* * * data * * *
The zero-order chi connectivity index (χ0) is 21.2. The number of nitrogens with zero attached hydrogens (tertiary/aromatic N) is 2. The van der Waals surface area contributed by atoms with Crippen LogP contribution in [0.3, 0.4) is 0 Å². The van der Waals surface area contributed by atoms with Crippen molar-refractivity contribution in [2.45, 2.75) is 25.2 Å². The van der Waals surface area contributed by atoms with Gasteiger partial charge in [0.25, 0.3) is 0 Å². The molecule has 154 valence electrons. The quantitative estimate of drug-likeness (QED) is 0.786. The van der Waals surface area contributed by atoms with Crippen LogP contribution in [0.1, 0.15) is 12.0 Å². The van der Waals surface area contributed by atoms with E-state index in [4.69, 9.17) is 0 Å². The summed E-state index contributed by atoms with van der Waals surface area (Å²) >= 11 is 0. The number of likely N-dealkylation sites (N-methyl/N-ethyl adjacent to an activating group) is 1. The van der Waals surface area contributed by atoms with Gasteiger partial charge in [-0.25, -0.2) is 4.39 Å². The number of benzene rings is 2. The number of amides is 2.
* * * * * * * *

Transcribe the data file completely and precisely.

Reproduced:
The zero-order chi connectivity index (χ0) is 21.2. The number of nitrogens with zero attached hydrogens (tertiary/aromatic N) is 2. The van der Waals surface area contributed by atoms with Crippen LogP contribution in [0.3, 0.4) is 0 Å². The van der Waals surface area contributed by atoms with Crippen molar-refractivity contribution in [2.45, 2.75) is 25.2 Å². The van der Waals surface area contributed by atoms with Gasteiger partial charge in [0.25, 0.3) is 0 Å². The molecule has 154 valence electrons. The quantitative estimate of drug-likeness (QED) is 0.786. The van der Waals surface area contributed by atoms with Crippen LogP contribution in [0.1, 0.15) is 12.0 Å². The van der Waals surface area contributed by atoms with E-state index in [4.69, 9.17) is 0 Å². The summed E-state index contributed by atoms with van der Waals surface area (Å²) >= 11 is 0. The number of likely N-dealkylation sites (N-methyl/N-ethyl adjacent to an activating group) is 1. The van der Waals surface area contributed by atoms with Gasteiger partial charge in [-0.25, -0.2) is 4.39 Å². The number of benzene rings is 2. The number of amides is 2.